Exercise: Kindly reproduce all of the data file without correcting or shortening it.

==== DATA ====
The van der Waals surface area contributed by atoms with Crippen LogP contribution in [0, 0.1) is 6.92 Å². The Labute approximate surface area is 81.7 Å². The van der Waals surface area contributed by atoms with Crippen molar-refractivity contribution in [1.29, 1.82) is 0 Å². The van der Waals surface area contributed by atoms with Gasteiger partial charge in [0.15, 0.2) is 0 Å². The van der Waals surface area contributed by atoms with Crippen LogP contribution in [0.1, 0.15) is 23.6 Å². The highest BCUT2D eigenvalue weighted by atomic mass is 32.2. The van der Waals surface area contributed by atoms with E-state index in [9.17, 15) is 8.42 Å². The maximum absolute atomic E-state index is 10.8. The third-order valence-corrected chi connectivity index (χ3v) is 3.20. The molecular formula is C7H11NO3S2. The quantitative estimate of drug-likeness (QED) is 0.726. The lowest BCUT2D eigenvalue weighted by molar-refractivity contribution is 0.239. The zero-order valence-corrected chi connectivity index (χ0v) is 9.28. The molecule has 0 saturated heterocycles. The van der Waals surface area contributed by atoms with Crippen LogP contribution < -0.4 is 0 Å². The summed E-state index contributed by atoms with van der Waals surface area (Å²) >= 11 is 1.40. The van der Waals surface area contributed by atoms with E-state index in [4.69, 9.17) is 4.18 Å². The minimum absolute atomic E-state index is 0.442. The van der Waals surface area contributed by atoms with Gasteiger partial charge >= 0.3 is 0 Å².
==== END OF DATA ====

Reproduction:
The van der Waals surface area contributed by atoms with Crippen LogP contribution in [0, 0.1) is 6.92 Å². The Labute approximate surface area is 81.7 Å². The van der Waals surface area contributed by atoms with Crippen molar-refractivity contribution in [1.29, 1.82) is 0 Å². The van der Waals surface area contributed by atoms with Gasteiger partial charge in [0.15, 0.2) is 0 Å². The van der Waals surface area contributed by atoms with Crippen LogP contribution in [0.1, 0.15) is 23.6 Å². The highest BCUT2D eigenvalue weighted by atomic mass is 32.2. The van der Waals surface area contributed by atoms with E-state index in [9.17, 15) is 8.42 Å². The maximum absolute atomic E-state index is 10.8. The third-order valence-corrected chi connectivity index (χ3v) is 3.20. The molecular formula is C7H11NO3S2. The quantitative estimate of drug-likeness (QED) is 0.726. The lowest BCUT2D eigenvalue weighted by molar-refractivity contribution is 0.239. The zero-order valence-corrected chi connectivity index (χ0v) is 9.28. The molecule has 0 saturated heterocycles. The van der Waals surface area contributed by atoms with Crippen LogP contribution < -0.4 is 0 Å². The summed E-state index contributed by atoms with van der Waals surface area (Å²) >= 11 is 1.40. The van der Waals surface area contributed by atoms with E-state index in [4.69, 9.17) is 4.18 Å². The minimum absolute atomic E-state index is 0.442. The van der Waals surface area contributed by atoms with Gasteiger partial charge >= 0.3 is 0 Å².